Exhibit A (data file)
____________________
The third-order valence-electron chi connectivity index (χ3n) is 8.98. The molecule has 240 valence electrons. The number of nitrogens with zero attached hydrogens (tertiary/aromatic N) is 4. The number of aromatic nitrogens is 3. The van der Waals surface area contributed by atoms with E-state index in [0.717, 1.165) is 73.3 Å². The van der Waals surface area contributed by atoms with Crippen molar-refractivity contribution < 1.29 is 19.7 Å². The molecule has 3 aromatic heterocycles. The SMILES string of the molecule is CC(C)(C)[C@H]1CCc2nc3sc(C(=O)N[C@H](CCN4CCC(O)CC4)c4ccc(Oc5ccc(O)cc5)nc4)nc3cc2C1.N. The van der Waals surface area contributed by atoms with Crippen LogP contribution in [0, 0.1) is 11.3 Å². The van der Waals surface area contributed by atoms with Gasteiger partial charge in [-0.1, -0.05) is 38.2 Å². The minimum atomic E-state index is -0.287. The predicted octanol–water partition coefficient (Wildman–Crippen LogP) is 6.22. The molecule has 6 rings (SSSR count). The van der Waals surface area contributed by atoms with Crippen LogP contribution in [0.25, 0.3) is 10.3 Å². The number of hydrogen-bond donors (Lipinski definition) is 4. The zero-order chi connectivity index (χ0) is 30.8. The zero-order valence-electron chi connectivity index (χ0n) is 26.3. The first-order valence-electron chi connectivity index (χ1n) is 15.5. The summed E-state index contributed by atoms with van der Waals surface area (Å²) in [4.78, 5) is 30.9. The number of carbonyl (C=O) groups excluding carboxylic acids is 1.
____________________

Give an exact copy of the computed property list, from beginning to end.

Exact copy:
The third-order valence-electron chi connectivity index (χ3n) is 8.98. The molecule has 240 valence electrons. The number of nitrogens with zero attached hydrogens (tertiary/aromatic N) is 4. The number of aromatic nitrogens is 3. The van der Waals surface area contributed by atoms with E-state index in [0.717, 1.165) is 73.3 Å². The van der Waals surface area contributed by atoms with Crippen molar-refractivity contribution < 1.29 is 19.7 Å². The molecule has 3 aromatic heterocycles. The SMILES string of the molecule is CC(C)(C)[C@H]1CCc2nc3sc(C(=O)N[C@H](CCN4CCC(O)CC4)c4ccc(Oc5ccc(O)cc5)nc4)nc3cc2C1.N. The van der Waals surface area contributed by atoms with Crippen LogP contribution in [0, 0.1) is 11.3 Å². The van der Waals surface area contributed by atoms with Gasteiger partial charge in [-0.1, -0.05) is 38.2 Å². The minimum atomic E-state index is -0.287. The predicted octanol–water partition coefficient (Wildman–Crippen LogP) is 6.22. The molecule has 6 rings (SSSR count). The van der Waals surface area contributed by atoms with Crippen LogP contribution in [0.25, 0.3) is 10.3 Å². The number of hydrogen-bond donors (Lipinski definition) is 4. The zero-order chi connectivity index (χ0) is 30.8. The zero-order valence-electron chi connectivity index (χ0n) is 26.3. The first-order valence-electron chi connectivity index (χ1n) is 15.5. The summed E-state index contributed by atoms with van der Waals surface area (Å²) in [4.78, 5) is 30.9. The number of carbonyl (C=O) groups excluding carboxylic acids is 1.